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|Title:||Thirty years after Ausubel: An updated meta-analysis of advance organizer research|
|Author(s):||Mahar, Carol Lee|
|Doctoral Committee Chair(s):||Koenke, Karl R.|
|Department / Program:||Statistics
|Degree Granting Institution:||University of Illinois at Urbana-Champaign|
Education, Educational Psychology
Education, Curriculum and Instruction
|Abstract:||A multitude of studies conducted on advance organizer effectiveness during the 1980-1990 time period were systematically examined, evaluated, and compared to studies carried out prior to 1979. In spite of wide variation in variables and a steady increase in variance in AO studies since 1960, effect sizes were found to have been generally positive. Experimental groups receiving advance organizers have outperformed 67% of the control group participants during the 30 year time period. Learning disabled students and preschool children have produced the most consistently positive results.
Two methods of meta-analysis were used to integrate and statistically analyze the variables and results. The first method considered effect size alone and did not include tests for significance. The second, and newer method, accounted for variance and sample size within the equations used for estimating effect size. The updated method seemed to yield more precise results regarding effectiveness.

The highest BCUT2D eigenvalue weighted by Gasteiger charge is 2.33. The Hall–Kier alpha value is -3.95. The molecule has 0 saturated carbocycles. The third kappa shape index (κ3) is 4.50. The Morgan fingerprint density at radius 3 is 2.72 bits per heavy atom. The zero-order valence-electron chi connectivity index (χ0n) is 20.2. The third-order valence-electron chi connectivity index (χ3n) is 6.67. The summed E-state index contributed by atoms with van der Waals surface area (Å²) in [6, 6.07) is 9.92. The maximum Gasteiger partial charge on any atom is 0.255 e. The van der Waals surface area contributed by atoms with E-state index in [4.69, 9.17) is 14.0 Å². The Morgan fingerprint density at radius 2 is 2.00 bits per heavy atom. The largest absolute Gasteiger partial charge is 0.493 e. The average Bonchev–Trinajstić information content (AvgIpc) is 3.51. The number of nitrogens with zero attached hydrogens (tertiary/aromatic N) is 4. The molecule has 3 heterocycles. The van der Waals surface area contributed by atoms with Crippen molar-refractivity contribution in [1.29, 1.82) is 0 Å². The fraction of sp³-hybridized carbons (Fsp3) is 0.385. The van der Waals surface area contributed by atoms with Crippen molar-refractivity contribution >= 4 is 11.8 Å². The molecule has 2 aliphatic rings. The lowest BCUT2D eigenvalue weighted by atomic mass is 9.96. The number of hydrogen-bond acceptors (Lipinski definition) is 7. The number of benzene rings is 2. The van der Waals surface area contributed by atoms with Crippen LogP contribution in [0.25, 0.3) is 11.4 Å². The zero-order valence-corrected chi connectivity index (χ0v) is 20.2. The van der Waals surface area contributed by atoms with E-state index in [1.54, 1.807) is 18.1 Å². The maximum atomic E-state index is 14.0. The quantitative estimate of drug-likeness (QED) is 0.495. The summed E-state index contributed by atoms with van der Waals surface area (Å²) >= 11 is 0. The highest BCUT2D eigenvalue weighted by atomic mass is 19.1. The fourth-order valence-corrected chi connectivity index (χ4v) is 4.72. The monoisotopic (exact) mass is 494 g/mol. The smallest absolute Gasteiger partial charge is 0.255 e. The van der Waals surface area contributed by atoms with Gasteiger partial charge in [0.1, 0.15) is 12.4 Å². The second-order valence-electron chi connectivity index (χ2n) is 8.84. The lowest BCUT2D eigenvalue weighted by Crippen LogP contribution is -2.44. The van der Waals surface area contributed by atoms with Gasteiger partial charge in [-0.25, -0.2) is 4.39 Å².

Next, specific features used in construction of advance organizers in the research were compared to effect sizes. Fifty-six percent of the advance organizers used in AO studies since 1980 omitted the two features that emerged as the most significant in influencing effect sizes (those that link familiar material to the unfamiliar). Furthermore, 83% of the advance organizers were found to be generally incomplete when compared to Ausubel's theory and examples.
Finally, the first twenty years (1960-1980) of advance organizer (AO) research produced inconclusive results regarding instructional value. The studies carried out during the 1980s were compared to specific recommendations made by reviewers of AO research prior to 1979. It was found that AO researchers during the 1980s overlooked the recommendations and used even more disparate operational definitions, variables, and procedures. No common guidelines for constructing advance organizers were used. There has been a gradual decline in advance organizer research since 1970, but more than half the authors since 1960 have reported general and/or specific positive effects of the advance organizer on learning.
|Rights Information:||Copyright 1992 Mahar, Carol Lee|
|Date Available in IDEALS:||2011-05-07|
|Identifier in Online Catalog:||AAI9215852|